But he came in and said everything looked normal for week 6 of a pregnancy. He gave me a new due date (September 4th, not August 8th) and said we should come back in a week to make sure things were on track.

The next day more stuff happened with the house. After a few days of back and forth on a price (which included some laughable counteroffers by the sellers, should have seen the red flag it was), our offer on the house was accepted and the inspection was scheduled, which was great news.

Unfortunately, it was followed by some pretty terrible news...right as I was leaving work on the 12th, Anthony told me that he was getting texts from his friend that another childhood friend had been killed in a triple homicide. My heart shattered for Anthony. I thought about Kayla. I thought about finding out she had died two years earlier, while I was surrounded by people at work and feeling like I couldn't escape it and wanting nothing more than to do so. And I knew there wasn't anything I could do to take those feelings away.

It was a hard week, because there were so many mixed emotions. The terrible news about Darrell, the great news about the house, and then on the 18th we had our second ultrasound showing that the baby was growing on schedule for 7 weeks, and even though there wasn't a heartbeat yet, it gave us an incomprehensible feeling of relief (even though what we really wanted was to see that heartbeat).

On Saturday the 21st we drove to the city for Darrell's funeral,..and I can't explain any of the emotions associated with that either. It was my first time meeting any of Anthony's friends (and I met almost all of them), and my heart proceeded to break further as I saw them mourn their childhood friend. As I saw this young man's family (including his three year old daughter with curls like Shirley Temple) speak and sing about and honor the memory of their brother, cousin, father, son, and friend.

And as all of this happened, things with the house progressed. We had the inspection and determined what we wanted fixed in the house (or credited)...and the sellers came back the following week with a completely unreasonable response. And I mean completely. Realistically, we figured we were due at least $5000 in credits, and they offered us a fraction of that. They were offering us almost nothing, and there certainly should have been something.

That Sunday morning (the 22nd), I also noticed some spotting. That was when the internet taught me that something like one third of pregnancies have some sort of spotting, and there's really no way to tell if it's good or bad. You just have to wait and see. Not to give TMI here, but the spotting was brown and the internet assured me this was most likely implantation bleeding, and Anthony and I simply decided we'd have to be patient and relax about it until our next ultrasound the following Monday. I.e. freaking FOREVER away.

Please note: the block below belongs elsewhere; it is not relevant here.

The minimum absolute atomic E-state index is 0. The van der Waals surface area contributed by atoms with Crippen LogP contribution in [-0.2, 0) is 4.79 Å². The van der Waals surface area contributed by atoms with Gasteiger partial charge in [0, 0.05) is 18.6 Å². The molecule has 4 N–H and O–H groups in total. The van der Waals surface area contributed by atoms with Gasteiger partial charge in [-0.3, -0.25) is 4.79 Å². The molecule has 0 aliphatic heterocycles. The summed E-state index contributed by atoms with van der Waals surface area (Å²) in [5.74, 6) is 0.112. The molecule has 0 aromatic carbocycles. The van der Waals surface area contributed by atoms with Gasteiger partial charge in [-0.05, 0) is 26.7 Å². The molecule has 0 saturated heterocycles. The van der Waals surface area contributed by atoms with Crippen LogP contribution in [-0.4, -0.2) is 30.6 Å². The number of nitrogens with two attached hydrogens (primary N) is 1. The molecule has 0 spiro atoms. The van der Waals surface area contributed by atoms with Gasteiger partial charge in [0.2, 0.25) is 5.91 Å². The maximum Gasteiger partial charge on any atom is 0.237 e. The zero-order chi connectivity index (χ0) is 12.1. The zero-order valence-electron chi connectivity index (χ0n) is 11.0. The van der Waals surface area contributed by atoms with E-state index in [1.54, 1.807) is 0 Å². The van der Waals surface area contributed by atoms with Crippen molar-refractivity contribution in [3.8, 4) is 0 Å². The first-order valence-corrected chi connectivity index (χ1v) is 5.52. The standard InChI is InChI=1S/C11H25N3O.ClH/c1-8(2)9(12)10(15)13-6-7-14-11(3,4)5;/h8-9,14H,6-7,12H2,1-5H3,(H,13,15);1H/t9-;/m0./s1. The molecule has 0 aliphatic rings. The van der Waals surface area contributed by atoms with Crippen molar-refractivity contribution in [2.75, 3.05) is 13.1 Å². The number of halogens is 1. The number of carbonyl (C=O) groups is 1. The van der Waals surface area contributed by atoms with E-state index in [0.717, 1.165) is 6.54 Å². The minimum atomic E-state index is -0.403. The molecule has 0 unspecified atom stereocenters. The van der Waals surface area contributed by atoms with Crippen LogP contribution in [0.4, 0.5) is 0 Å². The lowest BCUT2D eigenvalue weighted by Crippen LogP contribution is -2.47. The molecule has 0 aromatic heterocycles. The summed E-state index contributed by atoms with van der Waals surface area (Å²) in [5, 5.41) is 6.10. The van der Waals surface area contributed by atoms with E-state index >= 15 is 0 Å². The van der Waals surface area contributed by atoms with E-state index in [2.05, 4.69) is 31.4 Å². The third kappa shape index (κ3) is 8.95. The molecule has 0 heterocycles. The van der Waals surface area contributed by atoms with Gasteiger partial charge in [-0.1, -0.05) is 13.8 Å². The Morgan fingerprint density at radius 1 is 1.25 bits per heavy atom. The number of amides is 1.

Obviously I spent the next few days worrying and updating Anthony about literally every bathroom visit, but I also called my doctor's office and spoke to the medical assistant who assured me some spotting is normal and if it's brown and I had no cramping there was nothing to worry about.

I was horribly sick that Tuesday night. The most nauseous I had been and tired beyond belief. I went to Anthony's house after work (about 4pm), crawled into bed, and fought the urge to throw up until I finally fell asleep for twelve hours.

All the while, the sellers for our house were being more and more ridiculous, and taking longer and longer to respond to any communication. As a matter of fact, there was no more word from them...until Friday.

(This is kind of long...I think I'll leave it there for now so everyone can give their eyes a break. Part 2 is already written so I'll post that tomorrow...I promise this time you don't have to wait a month!)


Part 2 is now available here.

Sunday, May 14, 2017

This Mother's Day is different.

Happy Mother's Day.

To my own mother and grandmothers, to my Auntie. To the women in my life who have helped and encouraged and loved me the way only mothers can.

And Happy Mother's Day to all of us who have merely glimpsed motherhood, and who will mourn but never forget the children we have lost.


Monday, May 1, 2017

An update is coming...

Let's not beat around the bush...I've been bad about posting lately.

I never even posted house pictures like I said I would a month ago.

Well. The truth is...there is something coming. I started writing it on April 14th. It's currently 11 pages in MS Word and let's just say there's a lot more to go.

So you'll eventually get this mondo update about what's been going on, but I really need the time to put it all in order and figure out how I'm going to deliver it.

I just wanted to stop in and say that.

Here's a dog picture to make up for not posting anything of substance for so long!

PS - he's even cuter in person.